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Critics and reviewers are an essential connection between the movies and audiences. Receiving some of the first looks at new films, it is the critic’s job to distinguish a movie’s value and merit and communicate their findings to potential viewers. Like any other art form, cinema is a spectrum of quality whose audience can be diverse. Critical reviews can help people decipher the type of content that they give their time and money.

Unfortunately, film criticism is ripe with subjectivity and biases. There is no instruction booklet for what makes a great movie, nor is there any way to calculate how a film will connect with a mass audience. As such, movie critics can make the wrong judgment of a project as easily as the weatherman mispredicts the rain. There are many examples of movies that have become beloved classics, that reviewers expected to flop. Even the world’s most respected film critic, Roger Ebert, has been known to miss the mark as he underrated celebrated films like "Fight Club" and "The Usual Suspects," while giving the Arnold Schwarzenegger comedy "Junior" a near-perfect score.

The 2000s were a decade overloaded with polarization between movie critics and audiences. Below are a dozen of the best films that the reviewers disregarded and fans grew to love. Keep reading but try not to lose faith in your favorite film critic along the way.

National Treasure

Nicolas Cage holding torch

A live-action Disney classic, "National Treasure" is a fan favorite action film for an entire generation. Spawning a sequel and a new Disney+ TV series, the franchise has grown bigger than the freemason treasure that Benjamin Gates (Nicolas Cage) was originally hunting. The inaugural "National Treasure" brought in a significant booty of its own, collecting over $347 million at the box office and boasting a decent 76 percent audience score on Rotten Tomatoes. Unfortunately, the critics did not agree that the movie should have been the treasure trove that it became.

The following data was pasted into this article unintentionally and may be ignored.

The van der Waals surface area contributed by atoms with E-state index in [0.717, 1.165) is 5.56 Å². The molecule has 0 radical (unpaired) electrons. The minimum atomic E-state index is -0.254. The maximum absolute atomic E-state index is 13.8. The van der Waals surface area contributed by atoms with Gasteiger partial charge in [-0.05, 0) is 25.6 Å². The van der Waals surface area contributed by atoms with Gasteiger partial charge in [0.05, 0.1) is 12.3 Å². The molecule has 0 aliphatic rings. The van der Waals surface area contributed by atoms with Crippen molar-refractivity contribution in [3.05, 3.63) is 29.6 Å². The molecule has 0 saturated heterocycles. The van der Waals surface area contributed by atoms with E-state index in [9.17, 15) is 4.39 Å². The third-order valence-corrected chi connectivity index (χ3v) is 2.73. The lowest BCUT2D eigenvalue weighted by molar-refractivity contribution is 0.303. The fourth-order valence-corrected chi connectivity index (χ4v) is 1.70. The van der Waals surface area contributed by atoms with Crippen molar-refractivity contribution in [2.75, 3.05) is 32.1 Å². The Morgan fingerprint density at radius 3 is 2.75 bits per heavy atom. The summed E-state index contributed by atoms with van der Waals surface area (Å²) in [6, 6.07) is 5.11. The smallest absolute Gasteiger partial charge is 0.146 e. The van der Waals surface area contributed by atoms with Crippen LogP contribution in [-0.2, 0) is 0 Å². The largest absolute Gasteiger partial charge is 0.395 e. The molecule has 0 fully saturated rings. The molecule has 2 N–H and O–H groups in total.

To be fair, deciphering the quality of any Nicolas Cage movie is a challenge as most cinema fanatics are still debating if he is a good actor or not. It is hard to deny that Cage has delivered some of the biggest films in the industry. Still, it was a bold maneuver when he landed the leading role in a $100 million budget Walt Disney Studios blockbuster. The leading man only added to the critic’s challenge of reviewing the film about a modern-day American treasure hunter finding clues in the Declaration of Independence. Roger Ebert was one of the film’s harshest detractors calling the movie "so silly that the ‘Monty Python’ version could use the same screenplay, line for line." Regardless, the same critics are still putting up with the franchise that may have a third instalment on the way according to producer Jerry Bruckheimer (per Deadline).

Super Troopers

Super Troopers laughing

Comedy movies seem to be the hardest for critics to predict. Generally, when it comes to the genre a good laugh can easily make up for a lackluster story. And one of the best examples is 2001’s "Super Troopers." Developed by the Broken Lizard comedy group, the movie centers around a rural Vermont state highway patrol department where boredom leads to outlandish shenanigans. The plot follows the "Troopers" as they get competitive with a local police department as they attempt to land the state’s biggest drug bust.

Unfortunately, the predictable story and often-derogatory humor caused "Super Troopers" a solid panning by professional reviewers. The New York Times was quick to call the movie "tasteless." Meanwhile, the average critic score on Rotten Tomatoes sits at a less-than-desirable 35 percent. Regardless, the movie found its audience in young adults across the nation, earning an astounding audience score of 90 percent on Rotten Tomatoes. With a limited budget of $1.2 million, "Super Troopers" was an undeniable hit collecting over $23 million in worldwide gross. Subsequently, Esquire described the original film as the "shaggy-dog classic for generation Y," as Broken Lizard was able to crowdsource the finances to make a sequel in 2018.

Josh Hartnett in elevator
Allen Covert, a monkey, and Peter Dante playing video games
Tom Cruise staring